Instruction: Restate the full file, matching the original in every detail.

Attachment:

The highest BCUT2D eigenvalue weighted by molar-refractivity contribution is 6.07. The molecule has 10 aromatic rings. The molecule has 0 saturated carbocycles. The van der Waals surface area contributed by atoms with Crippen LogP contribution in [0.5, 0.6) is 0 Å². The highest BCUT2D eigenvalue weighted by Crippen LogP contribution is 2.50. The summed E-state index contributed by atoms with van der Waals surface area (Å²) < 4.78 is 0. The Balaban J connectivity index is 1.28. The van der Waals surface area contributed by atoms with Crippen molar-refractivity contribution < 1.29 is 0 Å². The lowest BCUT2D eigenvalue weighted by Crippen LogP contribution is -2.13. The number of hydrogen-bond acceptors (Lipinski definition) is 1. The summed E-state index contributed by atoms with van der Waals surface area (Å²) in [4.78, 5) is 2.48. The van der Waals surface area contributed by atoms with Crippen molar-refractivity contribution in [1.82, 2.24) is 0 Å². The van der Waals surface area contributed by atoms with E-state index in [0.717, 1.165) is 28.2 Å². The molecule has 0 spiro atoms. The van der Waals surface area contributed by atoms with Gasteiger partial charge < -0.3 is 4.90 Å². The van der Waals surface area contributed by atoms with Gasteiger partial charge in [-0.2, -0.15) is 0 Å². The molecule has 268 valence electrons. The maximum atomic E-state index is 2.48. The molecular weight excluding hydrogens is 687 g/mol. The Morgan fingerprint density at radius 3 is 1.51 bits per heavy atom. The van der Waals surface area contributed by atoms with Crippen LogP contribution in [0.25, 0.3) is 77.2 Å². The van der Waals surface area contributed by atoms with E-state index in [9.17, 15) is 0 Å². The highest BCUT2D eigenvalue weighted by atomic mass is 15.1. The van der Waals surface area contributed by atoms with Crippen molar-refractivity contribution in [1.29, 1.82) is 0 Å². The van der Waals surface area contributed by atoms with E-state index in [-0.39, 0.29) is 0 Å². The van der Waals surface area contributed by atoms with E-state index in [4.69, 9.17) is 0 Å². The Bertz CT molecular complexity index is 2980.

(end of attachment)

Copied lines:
The highest BCUT2D eigenvalue weighted by molar-refractivity contribution is 6.07. The molecule has 10 aromatic rings. The molecule has 0 saturated carbocycles. The van der Waals surface area contributed by atoms with Crippen LogP contribution in [0.5, 0.6) is 0 Å². The highest BCUT2D eigenvalue weighted by Crippen LogP contribution is 2.50. The summed E-state index contributed by atoms with van der Waals surface area (Å²) < 4.78 is 0. The Balaban J connectivity index is 1.28. The van der Waals surface area contributed by atoms with Crippen molar-refractivity contribution < 1.29 is 0 Å². The lowest BCUT2D eigenvalue weighted by Crippen LogP contribution is -2.13. The number of hydrogen-bond acceptors (Lipinski definition) is 1. The summed E-state index contributed by atoms with van der Waals surface area (Å²) in [4.78, 5) is 2.48. The van der Waals surface area contributed by atoms with Crippen molar-refractivity contribution in [1.82, 2.24) is 0 Å². The van der Waals surface area contributed by atoms with E-state index in [0.717, 1.165) is 28.2 Å². The molecule has 0 spiro atoms. The van der Waals surface area contributed by atoms with Gasteiger partial charge < -0.3 is 4.90 Å². The van der Waals surface area contributed by atoms with Gasteiger partial charge in [-0.2, -0.15) is 0 Å². The molecule has 268 valence electrons. The maximum atomic E-state index is 2.48. The molecular weight excluding hydrogens is 687 g/mol. The Morgan fingerprint density at radius 3 is 1.51 bits per heavy atom. The van der Waals surface area contributed by atoms with Crippen LogP contribution in [0.25, 0.3) is 77.2 Å². The van der Waals surface area contributed by atoms with E-state index in [9.17, 15) is 0 Å². The highest BCUT2D eigenvalue weighted by atomic mass is 15.1. The van der Waals surface area contributed by atoms with Crippen molar-refractivity contribution in [1.29, 1.82) is 0 Å². The van der Waals surface area contributed by atoms with E-state index in [-0.39, 0.29) is 0 Å². The van der Waals surface area contributed by atoms with E-state index in [4.69, 9.17) is 0 Å². The Bertz CT molecular complexity index is 2980.